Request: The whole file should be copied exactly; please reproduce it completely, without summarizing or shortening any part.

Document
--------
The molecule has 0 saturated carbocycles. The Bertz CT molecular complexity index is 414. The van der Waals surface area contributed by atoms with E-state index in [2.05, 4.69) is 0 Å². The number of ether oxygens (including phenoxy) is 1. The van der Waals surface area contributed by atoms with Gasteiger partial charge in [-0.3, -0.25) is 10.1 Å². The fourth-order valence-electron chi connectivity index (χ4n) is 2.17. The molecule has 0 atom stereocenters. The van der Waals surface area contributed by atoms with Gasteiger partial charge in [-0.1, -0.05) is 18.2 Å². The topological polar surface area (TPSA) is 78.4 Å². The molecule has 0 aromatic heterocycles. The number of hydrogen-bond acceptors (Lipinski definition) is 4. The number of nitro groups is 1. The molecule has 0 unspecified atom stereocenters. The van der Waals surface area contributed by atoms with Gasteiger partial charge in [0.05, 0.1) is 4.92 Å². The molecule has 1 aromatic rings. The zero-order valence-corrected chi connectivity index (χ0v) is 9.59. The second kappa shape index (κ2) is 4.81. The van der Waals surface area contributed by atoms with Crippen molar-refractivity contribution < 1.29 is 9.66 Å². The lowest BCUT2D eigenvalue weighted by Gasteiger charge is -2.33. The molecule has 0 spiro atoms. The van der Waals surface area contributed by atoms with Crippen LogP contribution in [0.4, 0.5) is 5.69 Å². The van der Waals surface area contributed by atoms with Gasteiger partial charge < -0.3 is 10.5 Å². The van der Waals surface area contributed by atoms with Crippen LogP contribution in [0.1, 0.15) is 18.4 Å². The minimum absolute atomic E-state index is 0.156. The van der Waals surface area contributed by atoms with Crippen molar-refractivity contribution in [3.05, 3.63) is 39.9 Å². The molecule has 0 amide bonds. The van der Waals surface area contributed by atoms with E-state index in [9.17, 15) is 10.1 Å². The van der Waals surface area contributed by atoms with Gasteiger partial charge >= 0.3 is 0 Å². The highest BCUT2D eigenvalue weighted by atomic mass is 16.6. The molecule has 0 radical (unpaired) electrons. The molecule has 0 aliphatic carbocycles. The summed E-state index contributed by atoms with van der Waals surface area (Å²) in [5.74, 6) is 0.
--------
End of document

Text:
The molecule has 0 saturated carbocycles. The Bertz CT molecular complexity index is 414. The van der Waals surface area contributed by atoms with E-state index in [2.05, 4.69) is 0 Å². The number of ether oxygens (including phenoxy) is 1. The van der Waals surface area contributed by atoms with Gasteiger partial charge in [-0.3, -0.25) is 10.1 Å². The fourth-order valence-electron chi connectivity index (χ4n) is 2.17. The molecule has 0 atom stereocenters. The van der Waals surface area contributed by atoms with Gasteiger partial charge in [-0.1, -0.05) is 18.2 Å². The topological polar surface area (TPSA) is 78.4 Å². The molecule has 0 aromatic heterocycles. The number of hydrogen-bond acceptors (Lipinski definition) is 4. The number of nitro groups is 1. The molecule has 0 unspecified atom stereocenters. The van der Waals surface area contributed by atoms with Gasteiger partial charge in [0.05, 0.1) is 4.92 Å². The molecule has 1 aromatic rings. The zero-order valence-corrected chi connectivity index (χ0v) is 9.59. The second kappa shape index (κ2) is 4.81. The van der Waals surface area contributed by atoms with Crippen molar-refractivity contribution < 1.29 is 9.66 Å². The lowest BCUT2D eigenvalue weighted by Gasteiger charge is -2.33. The molecule has 0 spiro atoms. The van der Waals surface area contributed by atoms with Crippen LogP contribution in [0.4, 0.5) is 5.69 Å². The van der Waals surface area contributed by atoms with Gasteiger partial charge < -0.3 is 10.5 Å². The van der Waals surface area contributed by atoms with Crippen LogP contribution in [0.1, 0.15) is 18.4 Å². The minimum absolute atomic E-state index is 0.156. The van der Waals surface area contributed by atoms with Crippen molar-refractivity contribution in [3.05, 3.63) is 39.9 Å². The molecule has 0 amide bonds. The van der Waals surface area contributed by atoms with E-state index in [9.17, 15) is 10.1 Å². The van der Waals surface area contributed by atoms with Gasteiger partial charge >= 0.3 is 0 Å². The highest BCUT2D eigenvalue weighted by atomic mass is 16.6. The molecule has 0 radical (unpaired) electrons. The molecule has 0 aliphatic carbocycles. The summed E-state index contributed by atoms with van der Waals surface area (Å²) in [5.74, 6) is 0.